New federal fisheries observer program for Alaska fisheries goes into effect January 1
November 23, 2012
Observers are trained biologists who collect detailed biological and operational information while aboard vessels and at shoreside plants during commercial fisheries. The information is then used by fisheries managers, scientists, and policymakers in making decisions critical to sustainably managing Alaska's billion dollar fisheries industry.
Since the inception of the industry-funded groundfish observer program in 1990, there have been several attempts to restructure Alaska's program to improve data quality, to more equitably distribute industry's costs, and to include halibut vessels.
The final rule filed in the Federal Register on November 23, 2012 – applies to vessels and processors of all sizes, including the commercial halibut sector. It divides the existing observer program into two observer coverage categories—full coverage and partial coverage.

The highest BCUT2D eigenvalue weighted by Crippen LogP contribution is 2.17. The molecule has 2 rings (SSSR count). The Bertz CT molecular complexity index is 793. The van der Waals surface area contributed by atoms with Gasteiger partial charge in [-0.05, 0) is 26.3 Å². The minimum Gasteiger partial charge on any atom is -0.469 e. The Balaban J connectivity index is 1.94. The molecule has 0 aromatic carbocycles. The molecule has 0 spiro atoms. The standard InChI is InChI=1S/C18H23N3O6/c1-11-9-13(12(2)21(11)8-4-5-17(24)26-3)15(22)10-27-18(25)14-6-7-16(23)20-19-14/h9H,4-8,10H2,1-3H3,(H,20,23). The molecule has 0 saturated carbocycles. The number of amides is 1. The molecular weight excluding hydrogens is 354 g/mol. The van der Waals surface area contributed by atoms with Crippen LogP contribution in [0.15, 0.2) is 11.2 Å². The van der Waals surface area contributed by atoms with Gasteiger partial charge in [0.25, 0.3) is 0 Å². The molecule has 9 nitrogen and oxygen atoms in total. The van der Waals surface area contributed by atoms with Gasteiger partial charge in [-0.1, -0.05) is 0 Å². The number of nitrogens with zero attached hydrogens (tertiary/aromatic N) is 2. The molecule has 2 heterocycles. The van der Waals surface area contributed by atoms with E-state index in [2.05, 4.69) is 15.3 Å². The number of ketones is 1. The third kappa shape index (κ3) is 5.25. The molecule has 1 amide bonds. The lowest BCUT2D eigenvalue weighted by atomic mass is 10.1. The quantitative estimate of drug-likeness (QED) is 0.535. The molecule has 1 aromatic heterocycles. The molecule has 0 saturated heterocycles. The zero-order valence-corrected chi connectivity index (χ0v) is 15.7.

Vessels and processors in the full observer coverage category—required to have at least one observer at all times—will retain the current funding and observer deployment system, and will continue to contract directly with observer provider companies and pay the full cost of their own observer coverage.
Vessels and processors in the partial observer coverage category—not required to have an observer at all times—will have a new funding and deployment system and will pay a fee for their observer coverage based on the ex-vessel value of their groundfish and halibut. The fee for each landing will be split between vessel owners and processors with processors remitting the fee liability to NOAA Fisheries through an annual billing. NOAA Fisheries is providing start-up funding for the first year of the new program. The fees collected from industry will fund the program in subsequent years.
NOAA Fisheries worked closely with the North Pacific Fishery Management Council, fishermen, processors, and other stakeholders to restructure the observer program. A robust public comment process was vital to helping shape the new program. Further information about the new observer program can be found on the Alaska Region's website.
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